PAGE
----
# Geometry Made Simple

Time Limit: 1 Second Memory Limit: 32768 KB

Mathematics can be so easy when you have a computer. Consider the following example. You probably know that in a right-angled triangle, the length of the three sides a, b, c (where c is the longest side, called the hypotenuse) satisfy the relation a*a+b*b=c*c. This is called Pythagora's Law.

Here we consider the problem of computing the length of the third side, if two are given.

## Input

The input contains the descriptions of several triangles. Each description consists of a line containing three integers a, b and c, giving the lengths of the respective sides of a right-angled triangle. Exactly one of the three numbers is equal to -1 (the 'unknown' side), the others are positive (the 'given' sides).

A description having a=b=c=0 terminates the input.

## Output

For each triangle description in the input, first output the number of the triangle, as shown in the sample output. Then print "Impossible." if there is no right-angled triangle, that has the 'given' side lengths. Otherwise output the length of the 'unknown' side in the format "s = l", where s is the name of the unknown side (a, b or c), and l is its length. l must be printed exact to three digits to the right of the decimal point.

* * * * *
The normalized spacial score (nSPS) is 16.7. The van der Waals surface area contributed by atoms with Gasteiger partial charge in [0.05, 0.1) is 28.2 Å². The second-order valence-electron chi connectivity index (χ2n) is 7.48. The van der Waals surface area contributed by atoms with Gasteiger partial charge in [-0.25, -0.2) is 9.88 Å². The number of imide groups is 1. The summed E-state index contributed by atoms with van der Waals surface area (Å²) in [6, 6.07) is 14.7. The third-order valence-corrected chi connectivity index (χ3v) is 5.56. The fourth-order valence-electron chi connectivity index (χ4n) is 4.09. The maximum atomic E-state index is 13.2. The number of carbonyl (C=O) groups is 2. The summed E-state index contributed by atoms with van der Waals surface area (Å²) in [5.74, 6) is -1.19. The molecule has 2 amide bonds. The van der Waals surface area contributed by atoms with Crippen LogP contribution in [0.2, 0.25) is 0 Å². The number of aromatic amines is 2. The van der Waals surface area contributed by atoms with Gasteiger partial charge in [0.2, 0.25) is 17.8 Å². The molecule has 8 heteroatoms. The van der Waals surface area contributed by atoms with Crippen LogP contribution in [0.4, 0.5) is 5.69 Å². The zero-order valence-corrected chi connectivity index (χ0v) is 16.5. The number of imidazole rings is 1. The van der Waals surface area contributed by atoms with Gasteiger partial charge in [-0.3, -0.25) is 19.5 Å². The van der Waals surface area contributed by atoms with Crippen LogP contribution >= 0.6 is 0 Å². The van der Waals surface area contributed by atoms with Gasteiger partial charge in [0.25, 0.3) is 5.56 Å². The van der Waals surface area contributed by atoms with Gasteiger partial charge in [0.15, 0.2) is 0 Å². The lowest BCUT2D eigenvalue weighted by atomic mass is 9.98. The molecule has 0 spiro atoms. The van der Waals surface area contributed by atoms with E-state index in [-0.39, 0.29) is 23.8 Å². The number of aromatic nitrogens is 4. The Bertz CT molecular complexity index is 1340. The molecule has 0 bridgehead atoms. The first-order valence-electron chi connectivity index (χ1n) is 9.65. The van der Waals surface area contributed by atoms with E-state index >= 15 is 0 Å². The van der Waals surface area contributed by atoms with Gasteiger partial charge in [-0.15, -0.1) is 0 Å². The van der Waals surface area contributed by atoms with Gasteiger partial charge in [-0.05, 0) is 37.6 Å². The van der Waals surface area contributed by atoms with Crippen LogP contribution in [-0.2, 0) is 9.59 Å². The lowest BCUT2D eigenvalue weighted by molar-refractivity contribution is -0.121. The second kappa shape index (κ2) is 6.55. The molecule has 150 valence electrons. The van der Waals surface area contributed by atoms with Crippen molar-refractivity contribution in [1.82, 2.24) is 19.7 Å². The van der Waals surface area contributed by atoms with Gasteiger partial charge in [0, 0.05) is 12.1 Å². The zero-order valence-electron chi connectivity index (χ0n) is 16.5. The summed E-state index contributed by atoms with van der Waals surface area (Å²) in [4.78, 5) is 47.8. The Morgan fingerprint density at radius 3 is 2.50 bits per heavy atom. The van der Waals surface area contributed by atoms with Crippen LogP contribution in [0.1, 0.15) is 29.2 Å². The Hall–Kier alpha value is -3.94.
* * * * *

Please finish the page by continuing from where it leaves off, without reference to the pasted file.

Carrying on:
Print a blank line after each test case.

## Sample Input

3 4 -1 -1 2 7 5 -1 3 0 0 0

## Sample Output

Triangle #1 c = 5.000 Triangle #2 a = 6.708 Triangle #3 Impossible.Submit

Source: Southwestern Europe 1997, Practice